Wednesday, December 21, 2016

I Am Not a Jumper

If you have heard of Steve Harvey (funny man turned talk show host/NY Times best selling author) then you know that one of his most popular mantras is "jump." Steve has had several shows related to people "jumping", taking a leap of faith and following their dreams and pursuing their passions. This is no ordinary jump. People have been challenged to leave their jobs and all of their financial security to start that business that's been burning in their chest for years, get married and a whole hosts of other things.

Jumping into your dreams and flying high on your faith until you are guided by that parachute that lands you safely into your passion sounds beautiful. Or does it? Don't get me wrong, I love the concept of people following their dreams and pursuing their passions. However, one day as I was watching the show, I had an epiphany. I took a mini trip in my mind down memory lane and also evaulated my current situation. I realized that I AM NOT A JUMPER. If you've read any of my prevuious blogs then you know that I've achieved some major milestones and have overcome great obstacles in my life. But, guess what? I didn't do those things because I jumped. I did them because I flew after I was pushed. See, I realize that not everyone follows the same route to accomplish their dreams. Jumping may work for you, but flying after I've been pushed has always worked for me. I guess because I am such a risk averse person. I've always erred on the side of caution. Everything I've ever done and accomplished is because I was pushed to do something more, something greater for me and my daughters. I made the decision to fly and land in greener pastures for me and my girls. You may be asking the question, Tasha, how were you pushed? My circumstances pushed me. Although I was a young mother, I knew I didn't want to be an uneducated welfare recipient. The thought of living that way pushed me into going to school and earning my degrees. A few months ago I lost my job at an an organization I truly loved. Although I loved the organization, I was not happy with my new work assignments. I had actually started to become miserable on my job. I didn't know what to do. Being as though I'm not a jumper, I tried really hard to make the most of it and tried to stick it out. However, it didn't work out and my position was eliminated leaving me unemployed. While I don't enjoy being unemployed (I'm diligently looking for my new season of employment), I don't have the anxiety I felt going to work everyday stressed. Some people may say I should have jumped and left prior to my position being eliminated, and perhaps they are right, but again, I'm not a jumper. Right now I am flying and when I land, I know my next opportunity will be the right one.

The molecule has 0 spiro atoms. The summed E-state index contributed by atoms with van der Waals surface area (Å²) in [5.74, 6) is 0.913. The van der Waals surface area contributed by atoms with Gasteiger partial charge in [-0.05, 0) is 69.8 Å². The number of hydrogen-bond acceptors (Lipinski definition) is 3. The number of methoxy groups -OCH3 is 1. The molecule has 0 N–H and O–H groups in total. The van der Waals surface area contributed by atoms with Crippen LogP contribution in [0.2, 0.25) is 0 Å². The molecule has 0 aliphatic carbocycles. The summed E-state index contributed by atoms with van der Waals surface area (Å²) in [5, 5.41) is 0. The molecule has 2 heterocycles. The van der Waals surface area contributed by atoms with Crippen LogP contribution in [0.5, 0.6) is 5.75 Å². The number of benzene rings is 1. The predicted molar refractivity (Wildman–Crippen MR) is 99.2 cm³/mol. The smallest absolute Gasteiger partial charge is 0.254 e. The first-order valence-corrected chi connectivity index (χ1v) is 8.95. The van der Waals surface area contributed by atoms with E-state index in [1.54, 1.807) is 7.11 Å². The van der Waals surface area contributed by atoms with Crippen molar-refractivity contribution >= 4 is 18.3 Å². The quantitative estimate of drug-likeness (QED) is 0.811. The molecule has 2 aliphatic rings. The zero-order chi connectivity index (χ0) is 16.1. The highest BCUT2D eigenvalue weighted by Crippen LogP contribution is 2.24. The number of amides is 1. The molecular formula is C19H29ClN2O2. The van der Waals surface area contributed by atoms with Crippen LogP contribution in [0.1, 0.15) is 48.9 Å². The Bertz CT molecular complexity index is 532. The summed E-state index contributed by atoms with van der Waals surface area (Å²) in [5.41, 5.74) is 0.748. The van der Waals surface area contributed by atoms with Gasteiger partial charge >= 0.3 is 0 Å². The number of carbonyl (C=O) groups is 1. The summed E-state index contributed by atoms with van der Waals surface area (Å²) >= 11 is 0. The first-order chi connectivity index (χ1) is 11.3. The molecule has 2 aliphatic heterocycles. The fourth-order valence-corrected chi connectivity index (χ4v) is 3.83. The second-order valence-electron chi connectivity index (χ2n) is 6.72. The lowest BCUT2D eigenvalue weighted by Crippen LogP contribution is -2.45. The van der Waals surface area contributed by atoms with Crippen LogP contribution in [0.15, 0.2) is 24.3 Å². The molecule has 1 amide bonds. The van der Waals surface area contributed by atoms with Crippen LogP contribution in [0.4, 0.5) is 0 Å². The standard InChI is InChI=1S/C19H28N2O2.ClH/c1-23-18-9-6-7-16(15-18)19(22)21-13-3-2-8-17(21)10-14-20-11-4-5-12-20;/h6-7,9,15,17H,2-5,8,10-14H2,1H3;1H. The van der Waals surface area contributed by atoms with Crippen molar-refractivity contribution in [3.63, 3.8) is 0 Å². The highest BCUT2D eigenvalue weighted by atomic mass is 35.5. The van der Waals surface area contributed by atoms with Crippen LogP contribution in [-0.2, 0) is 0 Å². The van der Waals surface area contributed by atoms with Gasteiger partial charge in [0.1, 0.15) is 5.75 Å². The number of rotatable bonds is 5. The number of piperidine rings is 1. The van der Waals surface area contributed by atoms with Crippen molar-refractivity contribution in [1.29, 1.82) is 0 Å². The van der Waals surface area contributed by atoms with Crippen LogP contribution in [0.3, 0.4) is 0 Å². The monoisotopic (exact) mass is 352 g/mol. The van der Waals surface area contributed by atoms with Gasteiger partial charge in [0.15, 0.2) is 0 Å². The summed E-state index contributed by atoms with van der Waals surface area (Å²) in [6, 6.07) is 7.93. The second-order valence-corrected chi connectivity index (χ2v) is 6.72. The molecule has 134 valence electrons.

Whether you are a jumper, a flyer, a cruiser or a sprinter, dreams and passions are important. It doesn't matter which route you take to get there, what's important is that you get there and you are happy.